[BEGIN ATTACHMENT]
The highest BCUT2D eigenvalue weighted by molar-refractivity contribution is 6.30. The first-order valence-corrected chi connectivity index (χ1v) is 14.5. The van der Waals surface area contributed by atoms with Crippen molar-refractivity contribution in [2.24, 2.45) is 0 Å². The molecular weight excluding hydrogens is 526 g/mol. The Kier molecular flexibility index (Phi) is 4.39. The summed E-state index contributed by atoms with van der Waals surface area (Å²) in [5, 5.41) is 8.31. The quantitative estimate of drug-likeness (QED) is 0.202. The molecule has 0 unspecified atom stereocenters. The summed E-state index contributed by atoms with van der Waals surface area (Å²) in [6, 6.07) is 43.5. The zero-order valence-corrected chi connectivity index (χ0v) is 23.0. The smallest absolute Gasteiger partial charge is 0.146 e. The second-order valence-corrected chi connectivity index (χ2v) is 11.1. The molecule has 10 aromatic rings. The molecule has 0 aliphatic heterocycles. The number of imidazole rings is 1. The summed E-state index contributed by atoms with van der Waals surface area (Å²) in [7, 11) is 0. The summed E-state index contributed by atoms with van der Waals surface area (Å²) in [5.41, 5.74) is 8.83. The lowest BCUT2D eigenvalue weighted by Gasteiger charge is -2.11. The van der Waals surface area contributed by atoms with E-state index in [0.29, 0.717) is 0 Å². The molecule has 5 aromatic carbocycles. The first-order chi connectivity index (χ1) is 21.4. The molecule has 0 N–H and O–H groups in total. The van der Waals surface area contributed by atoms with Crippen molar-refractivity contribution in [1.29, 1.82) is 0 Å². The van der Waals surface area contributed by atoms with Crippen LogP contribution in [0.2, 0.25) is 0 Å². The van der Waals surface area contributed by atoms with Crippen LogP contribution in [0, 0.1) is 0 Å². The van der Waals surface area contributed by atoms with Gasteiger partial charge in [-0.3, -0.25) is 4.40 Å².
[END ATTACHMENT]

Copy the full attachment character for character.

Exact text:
The highest BCUT2D eigenvalue weighted by molar-refractivity contribution is 6.30. The first-order valence-corrected chi connectivity index (χ1v) is 14.5. The van der Waals surface area contributed by atoms with Crippen molar-refractivity contribution in [2.24, 2.45) is 0 Å². The molecular weight excluding hydrogens is 526 g/mol. The Kier molecular flexibility index (Phi) is 4.39. The summed E-state index contributed by atoms with van der Waals surface area (Å²) in [5, 5.41) is 8.31. The quantitative estimate of drug-likeness (QED) is 0.202. The molecule has 0 unspecified atom stereocenters. The summed E-state index contributed by atoms with van der Waals surface area (Å²) in [6, 6.07) is 43.5. The zero-order valence-corrected chi connectivity index (χ0v) is 23.0. The smallest absolute Gasteiger partial charge is 0.146 e. The second-order valence-corrected chi connectivity index (χ2v) is 11.1. The molecule has 10 aromatic rings. The molecule has 0 aliphatic heterocycles. The number of imidazole rings is 1. The summed E-state index contributed by atoms with van der Waals surface area (Å²) in [7, 11) is 0. The summed E-state index contributed by atoms with van der Waals surface area (Å²) in [5.41, 5.74) is 8.83. The lowest BCUT2D eigenvalue weighted by Gasteiger charge is -2.11. The van der Waals surface area contributed by atoms with E-state index in [0.29, 0.717) is 0 Å². The molecule has 5 aromatic carbocycles. The first-order chi connectivity index (χ1) is 21.4. The molecule has 0 N–H and O–H groups in total. The van der Waals surface area contributed by atoms with Crippen molar-refractivity contribution in [1.29, 1.82) is 0 Å². The van der Waals surface area contributed by atoms with Crippen LogP contribution in [0.2, 0.25) is 0 Å². The van der Waals surface area contributed by atoms with Crippen LogP contribution in [0, 0.1) is 0 Å². The van der Waals surface area contributed by atoms with Gasteiger partial charge in [-0.3, -0.25) is 4.40 Å².